And when a train does crash, drones can make sure first responders know what kind of heat, chemicals, or other risks they are walking into. “They can fly these [packages] in and drop them and get sensor readings without someone having to put on the hazmat suit, walk in, drop it and then come out,” Kahanek says.
When it comes to high-speed rail, the U.S. lags far behind other countries. Amtrak’s Acela Express trains, which serve cities between Washington, D.C. and Boston, can operate at speeds of up to 150 miles per hour—but some areas of the track can only handle speeds of 25 miles per hour.
Still, there are reasons to hope for speedier transit. California plans to install a high-speed rail system that would send trains whizzing between San Francisco and Los Angeles at speeds over 200 miles per hour, although progress has been slow. Texas is eyeing high-speed rail as well. Passengers in Elon Musk’s proposed Hyperloop would travel more than 700 miles per hour. Proposals to install maglev trains in the northeast are also under consideration.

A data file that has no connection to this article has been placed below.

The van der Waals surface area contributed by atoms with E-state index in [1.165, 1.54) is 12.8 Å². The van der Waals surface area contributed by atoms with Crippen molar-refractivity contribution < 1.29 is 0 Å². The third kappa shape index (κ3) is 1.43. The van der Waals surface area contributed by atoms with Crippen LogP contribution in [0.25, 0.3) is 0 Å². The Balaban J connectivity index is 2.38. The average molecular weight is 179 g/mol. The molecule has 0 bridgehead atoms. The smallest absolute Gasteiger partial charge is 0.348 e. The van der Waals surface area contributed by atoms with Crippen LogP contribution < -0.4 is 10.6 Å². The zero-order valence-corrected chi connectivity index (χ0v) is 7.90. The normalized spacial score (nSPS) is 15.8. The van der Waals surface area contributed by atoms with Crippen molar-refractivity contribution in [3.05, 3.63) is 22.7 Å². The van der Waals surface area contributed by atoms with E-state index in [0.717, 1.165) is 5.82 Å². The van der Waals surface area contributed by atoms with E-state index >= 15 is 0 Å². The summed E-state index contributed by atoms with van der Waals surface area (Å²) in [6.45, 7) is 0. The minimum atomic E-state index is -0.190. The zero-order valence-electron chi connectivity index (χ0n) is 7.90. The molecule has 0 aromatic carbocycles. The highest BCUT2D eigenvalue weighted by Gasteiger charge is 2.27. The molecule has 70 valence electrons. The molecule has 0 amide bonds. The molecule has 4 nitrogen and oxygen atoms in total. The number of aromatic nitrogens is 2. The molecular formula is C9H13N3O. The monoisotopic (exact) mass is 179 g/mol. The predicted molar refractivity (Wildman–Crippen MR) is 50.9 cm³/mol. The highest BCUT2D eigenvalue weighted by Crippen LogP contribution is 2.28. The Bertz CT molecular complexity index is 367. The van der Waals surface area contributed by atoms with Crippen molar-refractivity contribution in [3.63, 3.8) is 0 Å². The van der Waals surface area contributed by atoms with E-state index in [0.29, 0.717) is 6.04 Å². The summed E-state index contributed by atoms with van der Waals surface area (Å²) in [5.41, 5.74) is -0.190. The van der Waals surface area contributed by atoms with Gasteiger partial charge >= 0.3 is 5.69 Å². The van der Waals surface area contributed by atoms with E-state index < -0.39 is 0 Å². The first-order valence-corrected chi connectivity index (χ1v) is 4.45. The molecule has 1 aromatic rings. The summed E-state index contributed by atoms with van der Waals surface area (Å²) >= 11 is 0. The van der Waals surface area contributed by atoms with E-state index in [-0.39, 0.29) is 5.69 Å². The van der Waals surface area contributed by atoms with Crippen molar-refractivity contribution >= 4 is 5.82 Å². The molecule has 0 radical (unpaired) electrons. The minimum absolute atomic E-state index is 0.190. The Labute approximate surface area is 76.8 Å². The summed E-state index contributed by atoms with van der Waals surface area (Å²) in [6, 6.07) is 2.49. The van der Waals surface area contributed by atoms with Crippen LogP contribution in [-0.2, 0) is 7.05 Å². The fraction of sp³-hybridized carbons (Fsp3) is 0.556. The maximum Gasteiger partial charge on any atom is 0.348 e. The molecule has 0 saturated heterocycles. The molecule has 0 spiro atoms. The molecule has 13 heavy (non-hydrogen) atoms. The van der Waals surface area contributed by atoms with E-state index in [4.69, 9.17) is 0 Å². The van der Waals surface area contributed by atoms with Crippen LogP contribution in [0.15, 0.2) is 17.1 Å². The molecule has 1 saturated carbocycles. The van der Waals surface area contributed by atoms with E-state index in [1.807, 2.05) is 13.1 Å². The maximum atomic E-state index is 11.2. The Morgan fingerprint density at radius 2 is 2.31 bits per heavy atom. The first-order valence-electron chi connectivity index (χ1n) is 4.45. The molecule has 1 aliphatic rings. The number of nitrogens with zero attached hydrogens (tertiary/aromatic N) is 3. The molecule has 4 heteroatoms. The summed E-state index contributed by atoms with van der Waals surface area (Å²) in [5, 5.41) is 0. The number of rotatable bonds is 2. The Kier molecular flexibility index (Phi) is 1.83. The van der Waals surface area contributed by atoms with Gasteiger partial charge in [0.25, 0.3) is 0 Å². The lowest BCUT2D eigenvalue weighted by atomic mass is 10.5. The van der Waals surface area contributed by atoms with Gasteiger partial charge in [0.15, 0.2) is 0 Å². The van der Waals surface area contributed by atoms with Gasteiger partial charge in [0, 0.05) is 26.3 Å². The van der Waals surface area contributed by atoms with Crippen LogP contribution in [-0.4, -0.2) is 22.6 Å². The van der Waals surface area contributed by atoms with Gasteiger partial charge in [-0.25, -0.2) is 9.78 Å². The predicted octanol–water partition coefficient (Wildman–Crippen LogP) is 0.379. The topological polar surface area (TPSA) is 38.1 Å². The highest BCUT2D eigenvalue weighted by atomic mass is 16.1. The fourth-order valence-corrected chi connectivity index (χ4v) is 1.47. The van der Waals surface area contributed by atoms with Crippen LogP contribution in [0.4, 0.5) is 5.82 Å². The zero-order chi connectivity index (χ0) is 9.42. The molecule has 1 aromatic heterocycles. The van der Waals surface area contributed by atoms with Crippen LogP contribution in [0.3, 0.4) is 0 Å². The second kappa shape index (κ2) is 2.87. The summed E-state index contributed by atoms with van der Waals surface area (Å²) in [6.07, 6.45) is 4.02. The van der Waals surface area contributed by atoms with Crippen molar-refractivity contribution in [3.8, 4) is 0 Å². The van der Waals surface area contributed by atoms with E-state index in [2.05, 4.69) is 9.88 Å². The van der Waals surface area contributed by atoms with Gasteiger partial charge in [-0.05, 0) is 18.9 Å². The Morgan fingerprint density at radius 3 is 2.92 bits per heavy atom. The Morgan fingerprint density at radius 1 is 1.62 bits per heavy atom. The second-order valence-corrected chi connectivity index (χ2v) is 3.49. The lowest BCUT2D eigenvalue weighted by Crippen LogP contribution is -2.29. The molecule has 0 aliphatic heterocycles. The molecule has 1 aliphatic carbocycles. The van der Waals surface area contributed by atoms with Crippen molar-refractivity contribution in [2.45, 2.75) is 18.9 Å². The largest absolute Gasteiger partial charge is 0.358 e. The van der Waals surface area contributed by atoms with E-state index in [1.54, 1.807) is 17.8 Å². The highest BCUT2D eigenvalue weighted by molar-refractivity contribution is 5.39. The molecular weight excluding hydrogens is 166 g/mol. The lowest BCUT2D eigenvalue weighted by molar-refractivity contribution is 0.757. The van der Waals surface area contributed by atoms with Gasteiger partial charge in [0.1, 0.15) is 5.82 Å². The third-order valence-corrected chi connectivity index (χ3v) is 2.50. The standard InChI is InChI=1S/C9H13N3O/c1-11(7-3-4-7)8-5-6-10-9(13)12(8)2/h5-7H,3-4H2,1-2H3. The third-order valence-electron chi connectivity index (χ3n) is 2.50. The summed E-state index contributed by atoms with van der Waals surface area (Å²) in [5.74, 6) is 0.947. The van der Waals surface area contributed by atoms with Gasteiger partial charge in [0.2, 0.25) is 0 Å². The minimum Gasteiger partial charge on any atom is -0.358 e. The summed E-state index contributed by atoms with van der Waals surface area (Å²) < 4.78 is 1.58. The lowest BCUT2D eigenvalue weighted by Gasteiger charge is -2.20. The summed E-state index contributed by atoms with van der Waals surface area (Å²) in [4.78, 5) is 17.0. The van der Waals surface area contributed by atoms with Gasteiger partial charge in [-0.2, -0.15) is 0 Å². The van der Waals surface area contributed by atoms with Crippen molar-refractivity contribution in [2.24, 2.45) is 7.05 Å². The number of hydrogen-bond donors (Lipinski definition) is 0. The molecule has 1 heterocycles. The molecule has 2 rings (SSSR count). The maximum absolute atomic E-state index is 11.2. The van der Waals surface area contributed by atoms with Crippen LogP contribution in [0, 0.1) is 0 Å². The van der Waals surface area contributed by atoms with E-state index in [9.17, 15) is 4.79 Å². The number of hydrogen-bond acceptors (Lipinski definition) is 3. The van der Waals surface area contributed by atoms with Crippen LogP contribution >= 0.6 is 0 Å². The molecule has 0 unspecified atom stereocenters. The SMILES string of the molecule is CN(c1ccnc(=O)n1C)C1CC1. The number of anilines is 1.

And there are other virtues besides speed. Japan is famous for its bullet trains, but they actually aren’t the only reason its prized Shinkansen train lines—which are known for their frequent and timely departures—run smoothly. “They…have a computer system that’s really the brains behind that operation, that does a lot more than we’re typically used to relying on technology to do here in the U.S.,” Rouse says. Behind the scenes, it juggles many tasks, from scheduling and dispatching trains to figuring out which crews and trains are available and rerouting trains to avoid delays.
“There’s very few if any systems I’m aware of the in the U.S. that tie all those things together in terms of…running the railroad like the Japanese systems do,” Rouse says. It would be more complicated to roll out this kind of technology for existing rail lines the United States. Like positive train control, it would have to wrangle different railroads that share the same tracks.
“It complicates matters a little, but…you could certainly figure out a way to do it,” Rouse says.